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Minyan Mailbag: Central Banks' Effect on Gold

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Monetarily depreciating the base value of a currency with increased money supply is bullish for gold.

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Greg,

I have a question regarding something you wrote in "Supportive to Gold." You said that central banks cutting short term interest rates is supportive for gold. I'm a bit unclear on this matter. I surmise that central banks lowering interest rates would increase the money supply because money is cheaper. Increased money supply acts to devalue currencies because of the relative ease to access money. My guess is that this is gold bearish because it's more stable relative to currency, especially currencies losing value.

Is this evaluation in line with your proposal?

Thanks,
Minyan Dylan


MD,

Thanks for your inquiry.

You've got most everything "correct," except your final assessment! (Perhaps you meant to say, bullish at the end, rather than bearish?)

Monetarily depreciating the base value of a currency with increased money supply (a direct result of cheaper credit, at least until the demand for credit has been saturated, a la Japan, and borrowers no longer seek to borrow), is bullish for gold. For that very reason it 'cheapens' the 'value' of paper currency (merely an IOU, one that used to be 'backed' by gold) relative to something tangible against which that value might be 'measured.'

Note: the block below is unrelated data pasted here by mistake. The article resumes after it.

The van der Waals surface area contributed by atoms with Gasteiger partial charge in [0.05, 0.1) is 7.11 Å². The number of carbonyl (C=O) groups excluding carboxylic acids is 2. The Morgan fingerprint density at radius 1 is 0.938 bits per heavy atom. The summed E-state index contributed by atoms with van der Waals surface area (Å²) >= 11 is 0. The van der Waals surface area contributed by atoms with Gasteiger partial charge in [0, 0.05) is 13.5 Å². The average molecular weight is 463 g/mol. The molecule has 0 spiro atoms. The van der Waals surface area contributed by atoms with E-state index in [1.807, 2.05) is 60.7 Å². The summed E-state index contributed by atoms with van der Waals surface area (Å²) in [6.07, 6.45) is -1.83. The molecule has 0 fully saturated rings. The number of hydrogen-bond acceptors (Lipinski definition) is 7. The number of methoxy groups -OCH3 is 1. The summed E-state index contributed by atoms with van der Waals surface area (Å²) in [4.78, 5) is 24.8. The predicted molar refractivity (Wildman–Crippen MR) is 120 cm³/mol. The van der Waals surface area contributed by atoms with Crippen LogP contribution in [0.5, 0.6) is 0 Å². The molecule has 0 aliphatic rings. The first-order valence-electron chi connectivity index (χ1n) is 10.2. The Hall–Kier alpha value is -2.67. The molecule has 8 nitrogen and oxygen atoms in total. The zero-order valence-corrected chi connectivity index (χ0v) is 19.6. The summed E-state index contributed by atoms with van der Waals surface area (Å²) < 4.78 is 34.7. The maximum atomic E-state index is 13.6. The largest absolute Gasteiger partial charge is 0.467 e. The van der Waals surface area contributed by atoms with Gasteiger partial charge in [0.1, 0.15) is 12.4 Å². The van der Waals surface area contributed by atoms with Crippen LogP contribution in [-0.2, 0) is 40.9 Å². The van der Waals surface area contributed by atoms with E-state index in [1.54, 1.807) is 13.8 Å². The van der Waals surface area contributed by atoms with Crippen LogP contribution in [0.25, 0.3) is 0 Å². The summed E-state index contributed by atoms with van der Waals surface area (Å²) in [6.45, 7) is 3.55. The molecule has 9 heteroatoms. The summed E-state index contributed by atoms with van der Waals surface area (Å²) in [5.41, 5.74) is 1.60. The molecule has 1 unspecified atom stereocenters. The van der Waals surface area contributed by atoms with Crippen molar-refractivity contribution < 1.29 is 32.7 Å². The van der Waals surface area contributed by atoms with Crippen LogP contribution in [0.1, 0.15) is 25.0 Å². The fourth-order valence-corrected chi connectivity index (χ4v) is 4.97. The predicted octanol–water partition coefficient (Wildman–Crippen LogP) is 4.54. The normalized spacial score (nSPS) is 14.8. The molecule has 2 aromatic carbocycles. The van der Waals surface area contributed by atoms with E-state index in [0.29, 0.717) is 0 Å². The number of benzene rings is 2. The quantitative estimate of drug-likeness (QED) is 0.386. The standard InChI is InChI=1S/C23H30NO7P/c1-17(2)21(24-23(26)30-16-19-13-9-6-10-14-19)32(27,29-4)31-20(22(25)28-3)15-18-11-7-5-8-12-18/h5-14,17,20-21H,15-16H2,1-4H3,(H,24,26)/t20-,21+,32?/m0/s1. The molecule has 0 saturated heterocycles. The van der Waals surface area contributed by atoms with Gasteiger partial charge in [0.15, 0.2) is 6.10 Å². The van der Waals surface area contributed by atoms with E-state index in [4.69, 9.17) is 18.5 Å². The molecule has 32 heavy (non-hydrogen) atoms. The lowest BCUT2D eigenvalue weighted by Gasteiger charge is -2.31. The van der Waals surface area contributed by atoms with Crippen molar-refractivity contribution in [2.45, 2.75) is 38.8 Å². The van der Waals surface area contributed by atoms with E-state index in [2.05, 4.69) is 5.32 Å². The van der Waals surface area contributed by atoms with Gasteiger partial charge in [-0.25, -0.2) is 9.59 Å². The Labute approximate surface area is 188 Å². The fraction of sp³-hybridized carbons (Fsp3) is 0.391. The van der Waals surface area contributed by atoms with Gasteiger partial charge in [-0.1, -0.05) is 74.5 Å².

It is also bullish for commodities in general, though this applies more in the sense of the currency in which those commodities are 'transacted' (usually the USD).

And this is bullish for stocks as well, at least to a point, particularly these days when the stock market has become increasingly "commoditized."

Nonetheless, it is more bullish for gold than stocks, on a relative basis, since stocks are a type of paper "currency" too (the currency of corporations, which I call 'equity scrip').

Of course, with all macro-monetary fundamental analysis there are 'caveats' (which in this case would be when a central bank is cutting rates in response to a worsening disinflationary environment where credit is not in 'demand'), and they are trying to stimulate such, with no success.

In that case, cutting rates in and of itself might not be bullish at all, but rather, might reflect a bearish macro-backdrop that is driving the value of gold lower on a nominal price basis.

Keep in mind, any and all paper currencies can be, and are, valued relative to gold...so one man's bullion bullish environment might be another man's bearish bullion environment.

Indeed, this is exactly why the most recent bull market in gold is so exciting (or scary), because gold has been appreciating relative to almost every paper currency on the planet.
This reflects the globalization in the rampant growth and availability of ever cheaper credit.
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